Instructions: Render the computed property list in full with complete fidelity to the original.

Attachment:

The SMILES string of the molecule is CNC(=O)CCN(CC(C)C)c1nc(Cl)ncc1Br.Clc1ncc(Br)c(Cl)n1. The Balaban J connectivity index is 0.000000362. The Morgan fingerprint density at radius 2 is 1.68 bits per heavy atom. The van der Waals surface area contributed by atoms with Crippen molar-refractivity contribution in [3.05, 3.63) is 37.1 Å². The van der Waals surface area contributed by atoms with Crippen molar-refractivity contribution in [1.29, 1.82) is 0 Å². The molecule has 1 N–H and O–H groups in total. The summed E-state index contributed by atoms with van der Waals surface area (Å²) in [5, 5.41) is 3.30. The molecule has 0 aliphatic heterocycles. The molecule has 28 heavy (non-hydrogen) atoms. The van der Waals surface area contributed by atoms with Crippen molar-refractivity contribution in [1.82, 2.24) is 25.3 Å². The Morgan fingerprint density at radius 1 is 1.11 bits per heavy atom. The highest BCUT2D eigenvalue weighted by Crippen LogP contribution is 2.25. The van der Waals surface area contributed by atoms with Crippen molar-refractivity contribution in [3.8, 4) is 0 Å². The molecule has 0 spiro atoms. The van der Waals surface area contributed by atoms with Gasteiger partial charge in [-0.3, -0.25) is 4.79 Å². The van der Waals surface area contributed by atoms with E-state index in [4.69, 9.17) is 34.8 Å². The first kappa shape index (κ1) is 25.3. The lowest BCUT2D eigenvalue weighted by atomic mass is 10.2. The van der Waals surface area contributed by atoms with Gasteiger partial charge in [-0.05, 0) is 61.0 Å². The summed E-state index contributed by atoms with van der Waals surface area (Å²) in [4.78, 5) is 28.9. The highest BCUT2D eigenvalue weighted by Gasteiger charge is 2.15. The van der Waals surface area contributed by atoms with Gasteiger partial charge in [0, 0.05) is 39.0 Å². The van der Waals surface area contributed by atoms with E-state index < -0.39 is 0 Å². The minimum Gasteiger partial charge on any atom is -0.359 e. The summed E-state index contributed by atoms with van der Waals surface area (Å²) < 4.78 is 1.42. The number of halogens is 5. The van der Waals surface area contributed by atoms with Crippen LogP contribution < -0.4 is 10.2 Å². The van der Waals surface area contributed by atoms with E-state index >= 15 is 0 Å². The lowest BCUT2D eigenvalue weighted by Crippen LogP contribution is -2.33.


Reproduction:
The SMILES string of the molecule is CNC(=O)CCN(CC(C)C)c1nc(Cl)ncc1Br.Clc1ncc(Br)c(Cl)n1. The Balaban J connectivity index is 0.000000362. The Morgan fingerprint density at radius 2 is 1.68 bits per heavy atom. The van der Waals surface area contributed by atoms with Crippen molar-refractivity contribution in [3.05, 3.63) is 37.1 Å². The van der Waals surface area contributed by atoms with Crippen molar-refractivity contribution in [1.29, 1.82) is 0 Å². The molecule has 1 N–H and O–H groups in total. The summed E-state index contributed by atoms with van der Waals surface area (Å²) in [5, 5.41) is 3.30. The molecule has 0 aliphatic heterocycles. The molecule has 28 heavy (non-hydrogen) atoms. The van der Waals surface area contributed by atoms with Crippen molar-refractivity contribution in [1.82, 2.24) is 25.3 Å². The Morgan fingerprint density at radius 1 is 1.11 bits per heavy atom. The highest BCUT2D eigenvalue weighted by Crippen LogP contribution is 2.25. The van der Waals surface area contributed by atoms with Crippen molar-refractivity contribution in [3.8, 4) is 0 Å². The molecule has 0 spiro atoms. The van der Waals surface area contributed by atoms with Gasteiger partial charge in [-0.3, -0.25) is 4.79 Å². The van der Waals surface area contributed by atoms with E-state index in [4.69, 9.17) is 34.8 Å². The first kappa shape index (κ1) is 25.3. The lowest BCUT2D eigenvalue weighted by atomic mass is 10.2. The van der Waals surface area contributed by atoms with Gasteiger partial charge in [-0.05, 0) is 61.0 Å². The summed E-state index contributed by atoms with van der Waals surface area (Å²) in [4.78, 5) is 28.9. The highest BCUT2D eigenvalue weighted by Gasteiger charge is 2.15. The van der Waals surface area contributed by atoms with Gasteiger partial charge in [0, 0.05) is 39.0 Å². The van der Waals surface area contributed by atoms with E-state index < -0.39 is 0 Å². The minimum Gasteiger partial charge on any atom is -0.359 e. The summed E-state index contributed by atoms with van der Waals surface area (Å²) < 4.78 is 1.42. The number of halogens is 5. The van der Waals surface area contributed by atoms with Crippen LogP contribution < -0.4 is 10.2 Å². The van der Waals surface area contributed by atoms with E-state index >= 15 is 0 Å². The lowest BCUT2D eigenvalue weighted by Crippen LogP contribution is -2.33.